Love Enough

The only calibration that counts is how much heart people invest, how much they ignore their fears of being hurt or caught out or humiliated. And the only thing people regret is that they didn’t live boldly enough, that they didn’t invest enough heart, didn’t love enough. Nothing else really counts at all.

…that’s how we measure out our real respect for people—by the degree of feeling they can register, the voltage of life they can carry and tolerate—and enjoy. End of sermon. As Buddha says: live like a mighty river. And as the old Greeks said: live as though all your ancestors were living again through you.
– Ted Hughes

Via Letters of Note

How to Work Well

John Ruskin, self-portrait

There are few things more delightful than being guided from one good book to another. In The Craftsman author Richard Sennett quotes extensively from 19th-century English artist, critic, and social philosopher John Ruskin. Curious, I downloaded Ruskin’s Two Paths (free on Kindle) which is the source of this beautiful advice:

Above all, see that your work is easily and happily done, else it will never make anybody else happy; but while you thus give the rein to all your impulses, see that those impulses be headed and centred by one noble impulse; and let that be Love – triple love – for the art which you practice, the creation in which you move, and the creatures to whom you minister.

No Regrets

There is an incredibly poignant piece in the Guardian on the top five regrets of the dying. It is so easy to get caught up in busy-ness and think: “I’ll be happy tomorrow, I’ll talk to my friend tomorrow, I’ll make time for myself tomorrow, I’ll start following my dream tomorrow.” No, no, no. Think about what you want, who you love, and where you want to go in life and act NOW. No regrets.

1. I wish I’d had the courage to live a life true to myself, not the life others expected of me.

2. I wish I hadn’t worked so hard.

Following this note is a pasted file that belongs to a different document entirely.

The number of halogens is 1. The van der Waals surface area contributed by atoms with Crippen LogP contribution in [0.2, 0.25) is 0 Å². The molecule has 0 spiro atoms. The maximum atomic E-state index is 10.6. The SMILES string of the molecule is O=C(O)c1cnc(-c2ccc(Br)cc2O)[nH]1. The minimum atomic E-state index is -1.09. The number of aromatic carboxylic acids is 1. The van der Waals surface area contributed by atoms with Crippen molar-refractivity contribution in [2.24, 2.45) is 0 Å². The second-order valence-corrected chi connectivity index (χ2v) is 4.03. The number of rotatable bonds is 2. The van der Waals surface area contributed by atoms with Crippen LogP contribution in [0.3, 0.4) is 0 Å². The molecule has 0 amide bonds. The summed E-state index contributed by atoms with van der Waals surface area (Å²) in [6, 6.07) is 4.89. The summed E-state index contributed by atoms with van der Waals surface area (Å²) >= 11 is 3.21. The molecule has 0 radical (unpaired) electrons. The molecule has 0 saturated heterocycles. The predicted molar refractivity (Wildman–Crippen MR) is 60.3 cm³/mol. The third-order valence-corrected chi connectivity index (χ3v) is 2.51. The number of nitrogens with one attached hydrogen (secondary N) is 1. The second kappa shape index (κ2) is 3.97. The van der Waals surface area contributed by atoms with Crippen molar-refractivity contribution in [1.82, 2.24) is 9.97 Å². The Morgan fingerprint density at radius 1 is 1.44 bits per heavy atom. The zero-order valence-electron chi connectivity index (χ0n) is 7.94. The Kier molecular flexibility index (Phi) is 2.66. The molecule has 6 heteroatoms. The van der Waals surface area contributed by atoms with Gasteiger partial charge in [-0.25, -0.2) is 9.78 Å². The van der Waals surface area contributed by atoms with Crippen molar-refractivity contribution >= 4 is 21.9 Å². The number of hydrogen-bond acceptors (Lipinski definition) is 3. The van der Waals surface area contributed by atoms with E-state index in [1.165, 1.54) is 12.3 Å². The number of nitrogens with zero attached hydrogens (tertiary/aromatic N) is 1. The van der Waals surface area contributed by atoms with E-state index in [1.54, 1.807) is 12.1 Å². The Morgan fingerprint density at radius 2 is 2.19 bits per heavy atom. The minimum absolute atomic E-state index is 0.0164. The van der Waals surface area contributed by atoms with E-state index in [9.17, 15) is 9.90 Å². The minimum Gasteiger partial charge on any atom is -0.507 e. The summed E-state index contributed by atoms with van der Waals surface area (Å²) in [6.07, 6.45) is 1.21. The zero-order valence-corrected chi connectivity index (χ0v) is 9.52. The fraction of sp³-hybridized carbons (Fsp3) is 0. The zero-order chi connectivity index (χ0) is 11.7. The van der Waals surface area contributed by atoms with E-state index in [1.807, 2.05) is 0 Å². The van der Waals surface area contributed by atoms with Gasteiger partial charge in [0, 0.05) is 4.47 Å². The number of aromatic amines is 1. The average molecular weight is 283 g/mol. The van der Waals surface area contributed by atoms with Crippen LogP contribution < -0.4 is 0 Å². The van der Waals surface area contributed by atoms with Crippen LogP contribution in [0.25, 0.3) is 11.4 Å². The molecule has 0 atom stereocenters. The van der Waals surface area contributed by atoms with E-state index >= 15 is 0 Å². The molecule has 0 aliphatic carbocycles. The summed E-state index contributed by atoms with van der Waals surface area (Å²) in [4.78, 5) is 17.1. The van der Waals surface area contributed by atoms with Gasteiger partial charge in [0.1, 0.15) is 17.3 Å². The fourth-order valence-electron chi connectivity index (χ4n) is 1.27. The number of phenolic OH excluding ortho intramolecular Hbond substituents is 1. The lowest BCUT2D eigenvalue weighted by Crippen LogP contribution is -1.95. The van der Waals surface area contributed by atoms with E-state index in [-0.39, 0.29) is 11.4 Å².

3. I wish I’d had the courage to express my feelings.

4. I wish I had stayed in touch with my friends.

5. I wish that I had let myself be happier.

“This is a surprisingly common one. Many did not realise until the end that happiness is a choice. They had stayed stuck in old patterns and habits. The so-called ‘comfort’ of familiarity overflowed into their emotions, as well as their physical lives. Fear of change had them pretending to others, and to their selves, that they were content, when deep within, they longed to laugh properly and have silliness in their life again.”

Quote of the day: Dan Wieden

Just do the things you love. Do what turns you on, say what you wish somebody else would say, and show me something nobody else has, that’s of interest to you. I think sometimes part of the problem is this whole thing becomes so complex… it seems like a mountain range and it’s really just a bunch of idiots up there trying to figure out how to keep alive for the next day.
Dan Wieden of Wieden + Kennedy on getting ahead in advertising, or life.

The Secret of a Merry Christmas

After a month of festive food programmes, fairy lights and glossy perfume ads Christmas is finally here. According to collective fantasy we should pass the day in a booze-haze, flinging mince pies into our faces while the Queen mumbles on the telly. Every sentient being knows there is a chasm between Christmas Fact and Christmas Fiction, though, even for those of us fortunate enough to be spending the day in a warm house, with pleasant company and plenty to eat.

Family tension, memories of loss, or disappointment can tarnish holiday cheer, if we let them. It is vital to remember, as Ursula LeGuin said:

Love is not a thing that happens to us. It’s a thing we do…. It’s not an experience. It’s a way of relating.

If we expect love and happiness to wait on us we’ll always be disappointed. The secret to happiness at Christmas, or any day, is to make love an active choice, not a passive sentiment.

Quote of the Day – Abraham Lincoln

In honour of Lincoln’s birthday, a quote I misread at first

When I do good, I feel good. When I do bad, I feel bad. That’s my religion.

I thought it said: when I feel good, I do good. When I feel bad, I do bad. That version makes a lot of sense. There is a streak of mean in Western culture born, I think, of too little attention to Jesus’ admonition to “love thy neighbour as thyself” (Matthew 19:19) and too much reverence for blessing them that curse you (Matthew 5:44). Somewhere along the line the Church embraced the notion we should love everyone better than ourselves. After all, easy wins no brownie points with a fearsome God. To curry favour you have to suffer. Flagellation and hairshirts have gone out of style, but the self-abasing ideology of treating others better than we treat ourselves still has currency.

Which is idiotic. It isn’t just difficult to care about other peoples’ problems when neck-deep in your own, it is literally impossible. You might be able to feign interest, or force yourself to perform your social duties, but there won’t be a hole deep enough to bury your resentment. Anyway, how if you’re hurt, or struggling, how can you soothe pain or offer succor? Two drowners clinging together only sink faster.